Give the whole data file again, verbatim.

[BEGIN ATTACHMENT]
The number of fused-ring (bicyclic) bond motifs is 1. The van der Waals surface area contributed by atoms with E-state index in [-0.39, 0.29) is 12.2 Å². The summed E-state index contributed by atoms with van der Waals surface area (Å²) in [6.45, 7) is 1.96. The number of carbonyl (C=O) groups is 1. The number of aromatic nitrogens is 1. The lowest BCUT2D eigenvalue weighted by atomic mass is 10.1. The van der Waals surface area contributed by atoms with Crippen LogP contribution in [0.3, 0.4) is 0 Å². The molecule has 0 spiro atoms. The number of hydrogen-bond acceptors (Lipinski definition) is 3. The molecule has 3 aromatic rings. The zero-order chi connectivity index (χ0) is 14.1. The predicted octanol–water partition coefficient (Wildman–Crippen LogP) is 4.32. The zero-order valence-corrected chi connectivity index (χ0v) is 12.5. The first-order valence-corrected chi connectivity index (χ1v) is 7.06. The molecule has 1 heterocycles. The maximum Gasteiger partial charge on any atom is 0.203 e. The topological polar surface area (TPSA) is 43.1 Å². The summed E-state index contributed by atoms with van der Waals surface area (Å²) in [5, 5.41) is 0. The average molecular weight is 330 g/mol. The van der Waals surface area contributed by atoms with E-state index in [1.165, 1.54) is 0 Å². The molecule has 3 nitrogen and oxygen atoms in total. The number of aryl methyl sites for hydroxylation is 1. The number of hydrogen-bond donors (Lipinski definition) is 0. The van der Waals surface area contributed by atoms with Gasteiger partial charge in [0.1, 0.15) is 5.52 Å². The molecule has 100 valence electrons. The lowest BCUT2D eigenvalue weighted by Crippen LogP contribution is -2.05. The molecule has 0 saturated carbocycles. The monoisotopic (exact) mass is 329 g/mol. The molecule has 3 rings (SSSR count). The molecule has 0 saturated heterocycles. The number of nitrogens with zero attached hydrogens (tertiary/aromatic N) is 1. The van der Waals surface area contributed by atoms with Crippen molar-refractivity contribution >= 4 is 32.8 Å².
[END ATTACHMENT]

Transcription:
The number of fused-ring (bicyclic) bond motifs is 1. The van der Waals surface area contributed by atoms with E-state index in [-0.39, 0.29) is 12.2 Å². The summed E-state index contributed by atoms with van der Waals surface area (Å²) in [6.45, 7) is 1.96. The number of carbonyl (C=O) groups is 1. The number of aromatic nitrogens is 1. The lowest BCUT2D eigenvalue weighted by atomic mass is 10.1. The van der Waals surface area contributed by atoms with Crippen LogP contribution in [0.3, 0.4) is 0 Å². The molecule has 0 spiro atoms. The number of hydrogen-bond acceptors (Lipinski definition) is 3. The molecule has 3 aromatic rings. The zero-order chi connectivity index (χ0) is 14.1. The predicted octanol–water partition coefficient (Wildman–Crippen LogP) is 4.32. The zero-order valence-corrected chi connectivity index (χ0v) is 12.5. The first-order valence-corrected chi connectivity index (χ1v) is 7.06. The molecule has 1 heterocycles. The maximum Gasteiger partial charge on any atom is 0.203 e. The topological polar surface area (TPSA) is 43.1 Å². The summed E-state index contributed by atoms with van der Waals surface area (Å²) in [5, 5.41) is 0. The average molecular weight is 330 g/mol. The van der Waals surface area contributed by atoms with E-state index in [1.165, 1.54) is 0 Å². The molecule has 3 nitrogen and oxygen atoms in total. The number of aryl methyl sites for hydroxylation is 1. The number of hydrogen-bond donors (Lipinski definition) is 0. The van der Waals surface area contributed by atoms with Gasteiger partial charge in [0.1, 0.15) is 5.52 Å². The molecule has 100 valence electrons. The lowest BCUT2D eigenvalue weighted by Crippen LogP contribution is -2.05. The molecule has 0 saturated carbocycles. The monoisotopic (exact) mass is 329 g/mol. The molecule has 3 rings (SSSR count). The molecule has 0 saturated heterocycles. The number of nitrogens with zero attached hydrogens (tertiary/aromatic N) is 1. The van der Waals surface area contributed by atoms with Crippen molar-refractivity contribution >= 4 is 32.8 Å².